Let's take a peep at the U.S. steam tanks for All Quiet on the Martian Front by Alien Dungeon.
You get three per pack, or six in the two-player starter set. Each tank consists of a single sprue.
The core chassis of the tank itself is four pieces - top, bottom, and the two sides with the tracks sculpted in. The side doors are separate pieces as well, allowing you to glue them open if you wanted to - you could make one being repaired at the field repairs workshop! (A field repairs workshop is an actual thing you can take in a U.S. list!) Next, you either add a flat top for the MKII or the superstructure for the MKIII, and add guns as appropriate.
I assembled them with Testor's plastic cement, and they are pretty strong and durable once assembled. You're not going to have gun barrels snapping off. In fact, you could probably toss these across the room and they'd be fine. (Note: please don't throw your tanks)
The rules for the game allow you to be flexible with the armament - you can actually shave some points by dropping the 4-inch guns to 3-inch guns, or even machine guns, or uparm some machine guns with anti-tank guns. For my starter box tanks, I followed Steve's advice and built three MKIIs with a single 4-inch gun, and three MKIII's with three 4-inch guns.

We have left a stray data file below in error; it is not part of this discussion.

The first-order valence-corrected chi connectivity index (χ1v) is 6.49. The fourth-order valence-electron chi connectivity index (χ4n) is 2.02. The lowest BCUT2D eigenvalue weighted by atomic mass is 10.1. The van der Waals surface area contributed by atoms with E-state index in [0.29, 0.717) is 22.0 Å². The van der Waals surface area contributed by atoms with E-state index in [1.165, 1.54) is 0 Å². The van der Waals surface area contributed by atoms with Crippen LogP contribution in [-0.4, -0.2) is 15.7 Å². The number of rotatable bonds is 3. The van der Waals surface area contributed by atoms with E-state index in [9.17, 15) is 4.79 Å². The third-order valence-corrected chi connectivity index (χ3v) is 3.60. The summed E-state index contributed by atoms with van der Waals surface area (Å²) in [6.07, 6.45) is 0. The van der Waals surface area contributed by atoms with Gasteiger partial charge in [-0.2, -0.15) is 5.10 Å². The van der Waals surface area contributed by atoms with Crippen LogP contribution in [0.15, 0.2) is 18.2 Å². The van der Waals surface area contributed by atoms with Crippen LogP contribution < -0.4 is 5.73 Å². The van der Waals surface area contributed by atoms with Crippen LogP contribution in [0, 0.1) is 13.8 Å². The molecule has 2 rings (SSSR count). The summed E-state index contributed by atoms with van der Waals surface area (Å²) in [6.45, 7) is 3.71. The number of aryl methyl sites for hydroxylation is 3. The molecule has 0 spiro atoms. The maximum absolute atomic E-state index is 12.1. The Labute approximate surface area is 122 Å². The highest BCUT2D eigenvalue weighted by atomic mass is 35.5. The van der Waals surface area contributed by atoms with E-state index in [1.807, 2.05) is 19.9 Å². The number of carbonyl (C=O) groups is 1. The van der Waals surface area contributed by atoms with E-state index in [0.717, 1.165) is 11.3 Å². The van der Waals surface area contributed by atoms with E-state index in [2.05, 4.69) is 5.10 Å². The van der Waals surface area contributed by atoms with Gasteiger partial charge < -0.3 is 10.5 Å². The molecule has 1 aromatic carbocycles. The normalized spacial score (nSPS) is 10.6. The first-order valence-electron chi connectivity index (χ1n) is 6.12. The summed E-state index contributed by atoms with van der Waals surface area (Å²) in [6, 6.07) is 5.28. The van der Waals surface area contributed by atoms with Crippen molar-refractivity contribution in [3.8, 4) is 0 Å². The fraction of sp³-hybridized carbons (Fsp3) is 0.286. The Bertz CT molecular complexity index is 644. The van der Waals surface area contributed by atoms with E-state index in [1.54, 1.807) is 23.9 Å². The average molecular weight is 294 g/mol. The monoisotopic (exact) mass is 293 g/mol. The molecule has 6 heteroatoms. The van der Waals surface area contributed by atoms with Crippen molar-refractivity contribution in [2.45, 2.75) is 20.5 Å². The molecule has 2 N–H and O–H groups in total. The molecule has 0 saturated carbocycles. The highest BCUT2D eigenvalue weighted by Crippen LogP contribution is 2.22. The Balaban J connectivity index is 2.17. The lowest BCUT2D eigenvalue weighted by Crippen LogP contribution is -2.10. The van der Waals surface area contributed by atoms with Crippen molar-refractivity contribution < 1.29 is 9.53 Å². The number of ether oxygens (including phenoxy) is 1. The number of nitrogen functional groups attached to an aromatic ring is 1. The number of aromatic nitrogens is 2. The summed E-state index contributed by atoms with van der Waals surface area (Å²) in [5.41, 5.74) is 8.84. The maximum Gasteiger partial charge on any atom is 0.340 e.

|Tanks next to a 15mm HMG team|
The tanks are a bit larger than I expected. Not quite as long as an actual WW1 landship, but considerably big for a FoW size tank.
|Tanks next to a Battlefront Sherman|
|Tanks next to a WIP stand of U.S. infantry|
It would also be nice to get some more machine gun turrets on the sprue, as I'd like to build some 4x Machine Gun MKIII's, but the sprue is fairly packed as it is, so I'm not sure where they'd find room to stick it! Maybe they'll sell them as an add-on pack one day....
Painting wise, I used Vallejo Russian Uniform for the basecoat, with some very faint airbrushed highlights adding a drop or two of white to cup. Tracks are my standard Vallejo German Grey, drybrushed with Citadel Necron Compound and Gehenna's Gold. Then a little weathering powder, decals, and a sprinkle of grass on the tracks, and they're done!
All in all, these tanks were quite a joy to build and paint up, and they've been doing OK for themselves on the tabletop as well. Check back soon and we'll see what Steve did with his!
In the meanwhile, if you're still eagerly awaiting the arrival of your tanks and need more to fill your appetite, Alien Dungeon made a pretty cool YouTube video walking you through all the pieces of it - check it out!
Models provided by Alien Dungeon